by Bernward Zollner

The German law on indirect patent infringement is rather strict. Particular means which are being supplied to third parties relate to an essential element of the in-vention if they are mentioned in the patent claim. In a decision from May 2004 called “Flügelradzähler” the Bundesgerichtshof has stated that the mere exist-ence of a feature in a patent claim means that this feature relates to an essential element of the invention. Such a relation to an essential element of the invention is to be confirmed in cases where the means functionally cooperate with an ele-ment of the invention to reach the protected inventive concept (cf. BGH GRUR 2004, 758, 761 – Flügelradzähler).

However, if the rights of the patent owner are exhausted there is no indirect in-fringement. In a decision of February 2007 called “Pipettensystem” the German Bundesgerichtshof had to decide on the European patent 0 656 229. The patent owner of this patent distributed a manual pipette system for which the patent claim specifies various features which have the purpose to suggest a pipette sys-tem for the manual coupling and decoupling of a syringe without the need that the syringe is touched. The patent owner also distributed syringes which were suited to cooperate with the manual pipette system. Defendant distributed sy-ringes which were as good as the syringes of the patent owner and which De-fendant advertised as being suitable and decoupled with the pipette system ac-cording to EP 0 656 229. The action of the patent owner based on indirect patent infringement was dismissed by the District Court Düsseldorf, granted by the Ap-peal Court Düsseldorf and again dismissed by the Federal Supreme Court.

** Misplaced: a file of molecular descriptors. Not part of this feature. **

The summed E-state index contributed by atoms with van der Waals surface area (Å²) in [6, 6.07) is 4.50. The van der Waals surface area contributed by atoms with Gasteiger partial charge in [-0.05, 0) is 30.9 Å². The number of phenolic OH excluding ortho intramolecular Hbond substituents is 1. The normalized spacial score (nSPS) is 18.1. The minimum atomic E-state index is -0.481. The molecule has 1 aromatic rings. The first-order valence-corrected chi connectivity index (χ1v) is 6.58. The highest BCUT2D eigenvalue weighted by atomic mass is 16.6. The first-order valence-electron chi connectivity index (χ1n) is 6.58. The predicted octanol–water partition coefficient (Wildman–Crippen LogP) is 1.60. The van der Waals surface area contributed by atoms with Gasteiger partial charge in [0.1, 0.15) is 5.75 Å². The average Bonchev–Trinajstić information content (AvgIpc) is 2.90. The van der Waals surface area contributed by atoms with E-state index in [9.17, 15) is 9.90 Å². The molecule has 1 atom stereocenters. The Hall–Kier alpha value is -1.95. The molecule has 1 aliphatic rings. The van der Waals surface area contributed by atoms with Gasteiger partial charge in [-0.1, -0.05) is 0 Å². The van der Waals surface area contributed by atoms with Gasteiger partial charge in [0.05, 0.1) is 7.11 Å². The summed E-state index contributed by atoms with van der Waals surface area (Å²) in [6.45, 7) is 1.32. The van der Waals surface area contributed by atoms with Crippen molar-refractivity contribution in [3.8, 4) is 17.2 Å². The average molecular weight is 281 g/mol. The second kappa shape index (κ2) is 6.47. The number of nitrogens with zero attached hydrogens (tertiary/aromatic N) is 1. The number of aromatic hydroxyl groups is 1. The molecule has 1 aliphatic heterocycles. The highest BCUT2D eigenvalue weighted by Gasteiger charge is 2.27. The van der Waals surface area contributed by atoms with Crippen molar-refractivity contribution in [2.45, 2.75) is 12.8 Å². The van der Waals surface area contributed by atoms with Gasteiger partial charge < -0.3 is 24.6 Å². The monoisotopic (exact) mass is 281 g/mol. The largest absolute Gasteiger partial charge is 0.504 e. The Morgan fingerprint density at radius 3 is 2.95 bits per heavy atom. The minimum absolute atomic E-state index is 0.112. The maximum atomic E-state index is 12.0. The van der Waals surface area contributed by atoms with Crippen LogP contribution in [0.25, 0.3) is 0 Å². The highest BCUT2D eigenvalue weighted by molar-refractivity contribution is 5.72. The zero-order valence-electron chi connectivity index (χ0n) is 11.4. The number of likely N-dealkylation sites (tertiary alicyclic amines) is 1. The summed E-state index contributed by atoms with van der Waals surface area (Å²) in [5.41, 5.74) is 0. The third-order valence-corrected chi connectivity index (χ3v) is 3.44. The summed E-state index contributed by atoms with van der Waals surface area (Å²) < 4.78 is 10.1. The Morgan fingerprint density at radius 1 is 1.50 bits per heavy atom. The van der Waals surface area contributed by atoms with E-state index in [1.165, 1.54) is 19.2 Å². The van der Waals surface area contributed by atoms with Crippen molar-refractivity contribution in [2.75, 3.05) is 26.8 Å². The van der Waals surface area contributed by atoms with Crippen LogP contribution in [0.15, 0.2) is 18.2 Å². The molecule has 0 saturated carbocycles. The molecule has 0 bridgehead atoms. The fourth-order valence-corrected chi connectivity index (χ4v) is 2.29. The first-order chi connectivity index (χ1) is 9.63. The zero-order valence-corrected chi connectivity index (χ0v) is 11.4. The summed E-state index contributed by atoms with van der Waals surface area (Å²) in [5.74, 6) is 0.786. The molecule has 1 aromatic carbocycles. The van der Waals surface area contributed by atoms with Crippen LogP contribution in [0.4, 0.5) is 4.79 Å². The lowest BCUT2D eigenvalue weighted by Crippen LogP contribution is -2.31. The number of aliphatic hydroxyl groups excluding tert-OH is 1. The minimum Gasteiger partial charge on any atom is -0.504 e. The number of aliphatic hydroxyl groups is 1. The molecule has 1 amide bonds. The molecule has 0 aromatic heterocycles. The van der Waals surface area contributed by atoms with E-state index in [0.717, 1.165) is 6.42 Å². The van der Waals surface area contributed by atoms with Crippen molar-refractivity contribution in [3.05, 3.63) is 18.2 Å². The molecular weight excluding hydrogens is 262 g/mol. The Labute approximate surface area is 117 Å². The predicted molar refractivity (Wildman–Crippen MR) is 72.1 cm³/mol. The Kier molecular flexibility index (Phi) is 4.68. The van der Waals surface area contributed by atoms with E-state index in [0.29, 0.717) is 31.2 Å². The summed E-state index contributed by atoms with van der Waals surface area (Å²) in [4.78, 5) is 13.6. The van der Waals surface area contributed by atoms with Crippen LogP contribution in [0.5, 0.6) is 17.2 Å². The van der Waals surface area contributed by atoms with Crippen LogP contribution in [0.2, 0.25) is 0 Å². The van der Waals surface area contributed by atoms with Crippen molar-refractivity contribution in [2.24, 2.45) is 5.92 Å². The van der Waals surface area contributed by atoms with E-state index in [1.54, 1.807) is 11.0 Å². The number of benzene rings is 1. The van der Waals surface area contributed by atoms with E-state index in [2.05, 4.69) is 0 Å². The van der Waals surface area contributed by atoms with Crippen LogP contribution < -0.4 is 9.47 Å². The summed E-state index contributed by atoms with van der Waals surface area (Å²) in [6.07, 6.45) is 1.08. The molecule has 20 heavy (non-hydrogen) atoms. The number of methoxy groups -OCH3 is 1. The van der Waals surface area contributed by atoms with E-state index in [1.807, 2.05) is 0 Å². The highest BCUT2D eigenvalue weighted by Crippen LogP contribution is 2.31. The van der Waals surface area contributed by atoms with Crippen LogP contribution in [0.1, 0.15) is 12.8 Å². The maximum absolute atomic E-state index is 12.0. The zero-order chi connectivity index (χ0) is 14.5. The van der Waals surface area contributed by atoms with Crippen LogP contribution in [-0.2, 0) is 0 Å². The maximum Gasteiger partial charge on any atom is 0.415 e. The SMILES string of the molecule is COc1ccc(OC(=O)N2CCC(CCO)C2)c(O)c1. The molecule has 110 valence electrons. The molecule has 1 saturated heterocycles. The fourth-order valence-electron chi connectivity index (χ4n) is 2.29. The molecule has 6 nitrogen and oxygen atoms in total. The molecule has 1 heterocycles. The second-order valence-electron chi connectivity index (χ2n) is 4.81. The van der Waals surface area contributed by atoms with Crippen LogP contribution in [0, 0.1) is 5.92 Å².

The Federal Supreme Court confirmed in the first part of the decision the reason-ing of the former decision “Flügelradzähler”. The court in particular repeated the language that anything which is mentioned in the patent claim is already for this reason an essential element of the invention. However, the court denied the claim of patent owner for another reason. The defendant who had acquired pa-tent owner’s manual pipette system was entitled to use the pipette system with syringes which were not supplied by the patent owner. The exclusive right of the patent owner to determine on the use of the patented pipette system was “ex-hausted” as soon as the unit consisting of manual pipette system and (a first) sy-ringe was sold by the patent owner to defendant. Thus defendant was entitled to later continuously exchange the syringe.


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